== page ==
DuMond’s work on the fundamental physical constants began in the early 1930’s, in response to several independent reports that Millikan’s 1917 oildrop value of the electron charge c was about 0.6 percent too low. Convinced that the discrepancy in measurements was “one of those small errors in our bookkeeping of nature’s accounts, behind which there may hide something of great interest and importance” (as he wrote in a letter to L. L. Watters, 11 January 1935), DuMond and his students studied topics ranging from the validity of X-ray methods of determining the charge on the electron to determining the ratio of h/e (where h is Planck’s constant) from the short wavelength limit of the continuous X-ray spectrum (1936–1942). His numerous postwar critical studies of the numerical values of the atomic constants, done in collaboration with E. Richard Cohen, remained the definitive work on the subject until a more precise measurement of h/e using the ac Josephson effect in superconductors (1969). led to a new set of values for the fundamental constants,


I. Original Works. The starting point for the study of DuMond’s life and work is his unpublished “Autobiography of a Physicist.” 2 vols. (1972). copies of which are at the Center for History of Physics at the American Institute of Physics, and in the archives of the California Institute of Technology. Volume I includes a complete chronological list of more than 175 scientific papers DuMond wrote between 1915 and 1970. With E. Richard Cohen and K. M. Crowe, DuMond published Fundamental Constants of Physics (New York, 1957). On DuMond’s role as guardian of the constants, see his “Pilgrims” Progress in Search of the Fundamental Constants.’ in Physics Today. 18 (October 1965), 26–43.

Manuscript sources include extensive correspondence between DuMond and Millikan from 1934 to 1946, in the papers of Robert A. Millikan: between DuMond and DuBirdge from 1946 to 1966, in the papers of Lee A. DuBirdge: and nine boxes of correspondence and reprints, all in the archives of the California Institute of Technology. Another 157 letters are in the papers of Raymond T. Birge in the Bancroft Library at Berkeley.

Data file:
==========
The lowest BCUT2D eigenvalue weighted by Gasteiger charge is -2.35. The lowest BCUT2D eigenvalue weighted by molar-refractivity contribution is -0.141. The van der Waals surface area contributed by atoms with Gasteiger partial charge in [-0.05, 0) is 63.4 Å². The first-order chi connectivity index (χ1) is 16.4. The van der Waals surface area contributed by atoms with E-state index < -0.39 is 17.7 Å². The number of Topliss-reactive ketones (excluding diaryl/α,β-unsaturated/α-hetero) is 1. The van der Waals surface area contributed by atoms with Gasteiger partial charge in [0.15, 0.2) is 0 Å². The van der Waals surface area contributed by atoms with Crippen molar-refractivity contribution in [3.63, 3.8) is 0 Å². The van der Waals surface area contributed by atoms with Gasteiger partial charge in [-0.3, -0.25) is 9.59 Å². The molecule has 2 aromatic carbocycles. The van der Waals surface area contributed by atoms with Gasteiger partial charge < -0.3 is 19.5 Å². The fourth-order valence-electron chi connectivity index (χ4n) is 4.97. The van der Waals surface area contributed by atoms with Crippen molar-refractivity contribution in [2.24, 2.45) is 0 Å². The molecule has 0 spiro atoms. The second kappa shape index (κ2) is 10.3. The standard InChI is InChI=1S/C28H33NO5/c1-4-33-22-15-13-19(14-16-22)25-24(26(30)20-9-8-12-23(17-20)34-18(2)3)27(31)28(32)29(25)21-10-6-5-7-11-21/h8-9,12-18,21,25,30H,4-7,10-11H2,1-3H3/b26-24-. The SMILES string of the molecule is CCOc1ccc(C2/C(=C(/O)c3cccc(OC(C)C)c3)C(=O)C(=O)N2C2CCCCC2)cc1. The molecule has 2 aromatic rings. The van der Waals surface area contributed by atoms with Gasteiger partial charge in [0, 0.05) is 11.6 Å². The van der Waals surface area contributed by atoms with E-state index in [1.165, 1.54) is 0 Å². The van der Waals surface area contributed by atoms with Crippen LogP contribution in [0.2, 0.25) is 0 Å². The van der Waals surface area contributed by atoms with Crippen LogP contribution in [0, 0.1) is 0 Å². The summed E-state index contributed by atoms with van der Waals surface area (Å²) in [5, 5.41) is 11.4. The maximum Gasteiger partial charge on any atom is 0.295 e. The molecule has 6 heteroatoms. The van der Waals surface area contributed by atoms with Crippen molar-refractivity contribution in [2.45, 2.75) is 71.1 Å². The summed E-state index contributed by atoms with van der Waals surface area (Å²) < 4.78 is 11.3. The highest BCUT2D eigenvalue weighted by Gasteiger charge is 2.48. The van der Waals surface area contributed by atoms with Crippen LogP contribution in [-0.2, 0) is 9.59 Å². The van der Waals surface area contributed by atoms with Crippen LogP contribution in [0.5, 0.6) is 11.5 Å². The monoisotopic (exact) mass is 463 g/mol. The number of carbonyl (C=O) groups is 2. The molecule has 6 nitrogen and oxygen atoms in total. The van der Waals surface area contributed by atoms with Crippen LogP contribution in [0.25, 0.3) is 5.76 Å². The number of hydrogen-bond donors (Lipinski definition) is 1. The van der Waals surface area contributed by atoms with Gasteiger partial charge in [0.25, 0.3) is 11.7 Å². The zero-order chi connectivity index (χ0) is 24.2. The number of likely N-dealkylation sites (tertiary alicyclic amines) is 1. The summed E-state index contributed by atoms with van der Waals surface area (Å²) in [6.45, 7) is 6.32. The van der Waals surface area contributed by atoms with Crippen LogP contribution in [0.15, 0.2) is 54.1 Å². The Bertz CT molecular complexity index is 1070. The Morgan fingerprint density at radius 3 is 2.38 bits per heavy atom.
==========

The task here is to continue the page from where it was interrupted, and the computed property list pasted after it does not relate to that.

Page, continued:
II. Secondary Literature. W.K.H. Pansofsky, DuMond’s son-in-law, reviewed his career, treating also DuMonds World War II contributions and inventions, in Biographical Memoirs. National Academy ol Sciences, 52 (1980). 160–201, with portrait and bibliography. Short obituary notices include E. Richard Cohen, “Jesse W. M. DuMond”s in Physics lodaw 30 (March 1977). 74–75: F. Boehm, “Jesse W. M. DuMond. 1892–1976,” in Engineering and Science, 40 (March-April 1977), 35–36. On the X-ray determination of the electron charge and Millikans value of e, see R. H. Kargon, The Rise of Robert Millikan: Portrait of a Life in American Science (Ithaca. N.Y., 1982). chap. 6 On the ac Josephson effect and the physical constants, the classic paper is B. N. Taylor. W. H. Parker, and D. N. Langenberg. “Determination of e/h Using Macroscopic Quantum Phase Coherence in Superconductors; Implications for Quantum Electrodynamics and the fundamental Phssical Constants,” in Review of Modem Physics. 41 (1969). 375–496.

Judith R. Goodstein